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'Exceptional Circumstances' for Authorised Absence - help please?

(19 Posts)
SatsukiKusakabe Thu 01-Sep-16 18:07:28

We have family visiting from abroad during term time. They will be several hours away from us still, and it has been mentioned that we ask permission to take our dc out of school to make a longer visit.

Having read up about this, it seems to me that exceptional means just that eg funeral, close family wedding, and with the need to provide supporting evidence, it doesn't really cover a 'wouldn't it be nice if...' Situation which I suppose I really feel this is.(I am reluctant due to dc missing a lot of school last year because of unavoidable health stuff, and the impact that had)

Am I right, or is there more latitude than that?

mouldycheesefan Thu 01-Sep-16 18:13:41

Your circumstances aren't exceptional. You can visit the family on a weekend or they can visit you.
However if you take unauthorised absence for a few days you are unlikely to be fined. I take 4 days every year and have never been fined. I will not do it when mine start secondary.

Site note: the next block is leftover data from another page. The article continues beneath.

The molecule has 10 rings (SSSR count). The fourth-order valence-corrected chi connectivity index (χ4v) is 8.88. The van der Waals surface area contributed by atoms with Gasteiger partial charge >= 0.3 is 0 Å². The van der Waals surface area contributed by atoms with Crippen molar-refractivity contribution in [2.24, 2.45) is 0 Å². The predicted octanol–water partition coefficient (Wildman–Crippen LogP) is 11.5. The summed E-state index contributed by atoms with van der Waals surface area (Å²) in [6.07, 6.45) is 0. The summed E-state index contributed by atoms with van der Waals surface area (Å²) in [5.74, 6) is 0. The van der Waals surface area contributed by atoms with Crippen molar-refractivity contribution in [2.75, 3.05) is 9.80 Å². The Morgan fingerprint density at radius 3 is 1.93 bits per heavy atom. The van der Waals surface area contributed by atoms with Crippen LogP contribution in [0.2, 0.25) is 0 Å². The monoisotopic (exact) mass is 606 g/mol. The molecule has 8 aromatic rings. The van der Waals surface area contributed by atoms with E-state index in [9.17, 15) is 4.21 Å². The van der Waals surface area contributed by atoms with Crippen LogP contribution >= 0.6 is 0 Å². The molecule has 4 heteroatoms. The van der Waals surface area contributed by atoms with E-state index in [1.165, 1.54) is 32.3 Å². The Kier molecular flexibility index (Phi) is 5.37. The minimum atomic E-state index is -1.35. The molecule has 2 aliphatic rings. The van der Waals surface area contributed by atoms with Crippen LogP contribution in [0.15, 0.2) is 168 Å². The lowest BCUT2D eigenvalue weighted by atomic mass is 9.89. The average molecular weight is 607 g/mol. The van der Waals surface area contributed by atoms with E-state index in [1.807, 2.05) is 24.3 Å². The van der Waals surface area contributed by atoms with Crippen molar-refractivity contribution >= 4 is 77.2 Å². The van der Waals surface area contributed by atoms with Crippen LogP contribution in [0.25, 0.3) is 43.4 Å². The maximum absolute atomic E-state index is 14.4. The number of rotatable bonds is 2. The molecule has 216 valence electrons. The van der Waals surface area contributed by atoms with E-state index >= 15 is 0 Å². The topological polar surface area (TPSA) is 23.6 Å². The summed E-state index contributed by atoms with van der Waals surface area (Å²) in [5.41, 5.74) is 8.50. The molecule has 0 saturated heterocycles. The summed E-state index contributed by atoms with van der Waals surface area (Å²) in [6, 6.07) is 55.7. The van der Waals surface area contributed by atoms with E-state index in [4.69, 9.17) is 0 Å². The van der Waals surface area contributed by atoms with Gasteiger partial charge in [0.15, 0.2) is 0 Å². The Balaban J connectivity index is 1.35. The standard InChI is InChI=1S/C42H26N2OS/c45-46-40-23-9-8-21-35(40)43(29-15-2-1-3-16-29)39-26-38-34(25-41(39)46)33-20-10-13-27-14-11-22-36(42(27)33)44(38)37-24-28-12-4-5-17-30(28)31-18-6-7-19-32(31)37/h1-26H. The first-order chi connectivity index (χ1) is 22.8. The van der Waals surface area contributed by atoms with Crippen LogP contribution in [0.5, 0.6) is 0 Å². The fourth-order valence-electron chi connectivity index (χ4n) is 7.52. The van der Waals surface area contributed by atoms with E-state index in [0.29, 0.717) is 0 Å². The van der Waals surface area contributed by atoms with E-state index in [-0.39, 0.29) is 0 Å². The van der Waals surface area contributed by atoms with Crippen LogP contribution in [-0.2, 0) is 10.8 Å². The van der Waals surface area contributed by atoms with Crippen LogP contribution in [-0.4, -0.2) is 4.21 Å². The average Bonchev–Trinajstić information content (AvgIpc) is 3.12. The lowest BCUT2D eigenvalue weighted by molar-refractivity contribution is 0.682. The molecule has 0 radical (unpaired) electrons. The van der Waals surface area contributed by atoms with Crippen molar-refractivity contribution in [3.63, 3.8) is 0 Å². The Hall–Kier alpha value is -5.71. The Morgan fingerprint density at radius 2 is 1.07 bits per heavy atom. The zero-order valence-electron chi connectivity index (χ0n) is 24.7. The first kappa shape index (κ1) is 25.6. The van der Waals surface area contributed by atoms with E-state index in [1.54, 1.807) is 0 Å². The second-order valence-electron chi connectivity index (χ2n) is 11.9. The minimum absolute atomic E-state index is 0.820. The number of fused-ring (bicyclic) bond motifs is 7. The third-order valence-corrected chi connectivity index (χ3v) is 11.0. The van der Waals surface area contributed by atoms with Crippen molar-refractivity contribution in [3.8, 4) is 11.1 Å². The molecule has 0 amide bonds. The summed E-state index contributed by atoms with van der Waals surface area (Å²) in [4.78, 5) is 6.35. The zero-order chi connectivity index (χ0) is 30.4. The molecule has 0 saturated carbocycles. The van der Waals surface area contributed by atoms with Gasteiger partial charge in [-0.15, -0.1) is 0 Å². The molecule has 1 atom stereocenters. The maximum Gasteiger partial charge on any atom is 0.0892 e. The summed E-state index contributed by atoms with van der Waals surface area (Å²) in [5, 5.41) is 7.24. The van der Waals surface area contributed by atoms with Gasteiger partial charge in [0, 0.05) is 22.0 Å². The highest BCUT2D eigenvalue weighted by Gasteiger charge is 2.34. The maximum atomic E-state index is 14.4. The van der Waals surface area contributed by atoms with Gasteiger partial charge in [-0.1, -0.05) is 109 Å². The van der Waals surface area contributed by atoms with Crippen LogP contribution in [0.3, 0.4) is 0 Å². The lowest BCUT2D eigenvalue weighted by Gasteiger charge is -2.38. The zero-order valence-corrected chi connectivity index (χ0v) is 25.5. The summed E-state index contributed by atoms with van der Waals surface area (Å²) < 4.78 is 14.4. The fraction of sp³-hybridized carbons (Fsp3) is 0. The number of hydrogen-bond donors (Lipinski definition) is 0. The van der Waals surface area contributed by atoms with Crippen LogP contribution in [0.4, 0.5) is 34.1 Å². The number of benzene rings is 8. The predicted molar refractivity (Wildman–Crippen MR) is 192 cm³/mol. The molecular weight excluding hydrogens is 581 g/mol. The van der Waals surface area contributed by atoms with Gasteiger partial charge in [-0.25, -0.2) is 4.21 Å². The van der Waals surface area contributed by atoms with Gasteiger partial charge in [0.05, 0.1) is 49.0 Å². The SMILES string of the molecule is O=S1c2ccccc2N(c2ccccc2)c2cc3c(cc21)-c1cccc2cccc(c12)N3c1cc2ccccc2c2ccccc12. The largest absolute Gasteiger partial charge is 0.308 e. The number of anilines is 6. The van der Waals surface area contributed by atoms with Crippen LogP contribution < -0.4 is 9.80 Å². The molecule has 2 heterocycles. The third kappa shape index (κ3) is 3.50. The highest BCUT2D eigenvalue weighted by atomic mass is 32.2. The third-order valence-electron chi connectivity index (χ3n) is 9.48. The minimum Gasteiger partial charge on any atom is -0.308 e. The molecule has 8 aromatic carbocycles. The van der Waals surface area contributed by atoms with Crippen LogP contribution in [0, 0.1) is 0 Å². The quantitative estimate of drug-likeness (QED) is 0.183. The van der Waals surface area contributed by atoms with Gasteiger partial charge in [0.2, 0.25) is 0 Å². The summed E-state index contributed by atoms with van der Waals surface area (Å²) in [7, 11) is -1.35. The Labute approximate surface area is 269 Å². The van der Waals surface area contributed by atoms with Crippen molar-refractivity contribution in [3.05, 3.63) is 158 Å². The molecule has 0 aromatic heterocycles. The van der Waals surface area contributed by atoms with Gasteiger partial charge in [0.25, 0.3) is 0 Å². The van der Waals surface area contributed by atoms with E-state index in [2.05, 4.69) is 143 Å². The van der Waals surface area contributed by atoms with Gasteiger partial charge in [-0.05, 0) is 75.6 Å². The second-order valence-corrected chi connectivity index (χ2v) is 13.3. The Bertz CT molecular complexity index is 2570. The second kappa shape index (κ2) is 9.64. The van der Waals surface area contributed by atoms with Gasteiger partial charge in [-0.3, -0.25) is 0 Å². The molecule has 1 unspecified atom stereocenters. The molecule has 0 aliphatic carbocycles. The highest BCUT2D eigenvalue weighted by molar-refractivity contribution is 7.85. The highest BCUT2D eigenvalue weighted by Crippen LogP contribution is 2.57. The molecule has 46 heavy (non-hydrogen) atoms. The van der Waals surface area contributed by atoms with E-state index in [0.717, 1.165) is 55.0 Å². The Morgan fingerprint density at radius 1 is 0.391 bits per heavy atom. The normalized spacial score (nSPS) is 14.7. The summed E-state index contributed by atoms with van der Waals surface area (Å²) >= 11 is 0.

mouldycheesefan Thu 01-Sep-16 18:14:58

Just read about the time off for health reasons, I wouldn't take them out if they already have missed school. My dd has had no sick time for three years.
Close family weddings are not even always authorised!

SatsukiKusakabe Thu 01-Sep-16 18:38:29

Thank you, that's really helpful. Feeling a bit of pressure, so good to have some outside opinions.

prh47bridge Thu 01-Sep-16 18:39:18

What counts as exceptional is entirely a matter for the head teacher. Many will say they don't have a choice but that is because they don't want to admit that they are the ones saying no. You won't lose anything by asking. But it sounds like you don't really want to do this. You could simply tell your family that the school has a strict policy and won't authorise it.

yeOldeTrout Thu 01-Sep-16 18:52:51

Just go. Family bonds matter a lot.

Shakey15000 Thu 01-Sep-16 18:57:07

I needed surgery that had a 3month recovery period (over the summer holidays). We could squeeze in a week away but would mean DS missing the last two days of term. It was refused. hmm We went anyway.

irvineoneohone Thu 01-Sep-16 18:59:36

If it was me, I would ask school first. Then if they say no, I would take them out anyway, and pay the fine if I have to.
I am sure teachers/school understands, it's just that they can't say it's ok in that case.

SatsukiKusakabe Thu 01-Sep-16 19:00:24

The thing is we will be seeing them a few times over the period on weekends so I'm not sure how I'd word the request, or provide evidence. I don't mind being honest with the school, or my family.

The main thing is attendance was below 90 for the year (despite 100% in the summer term) and I'm worried about taking any extra, or what happens if he gets run down again.

mouldycheesefan Thu 01-Sep-16 19:03:43

Well,don't do it then. See family on weekends. Explain dcs have missed 10% of school due to illness so can't miss more.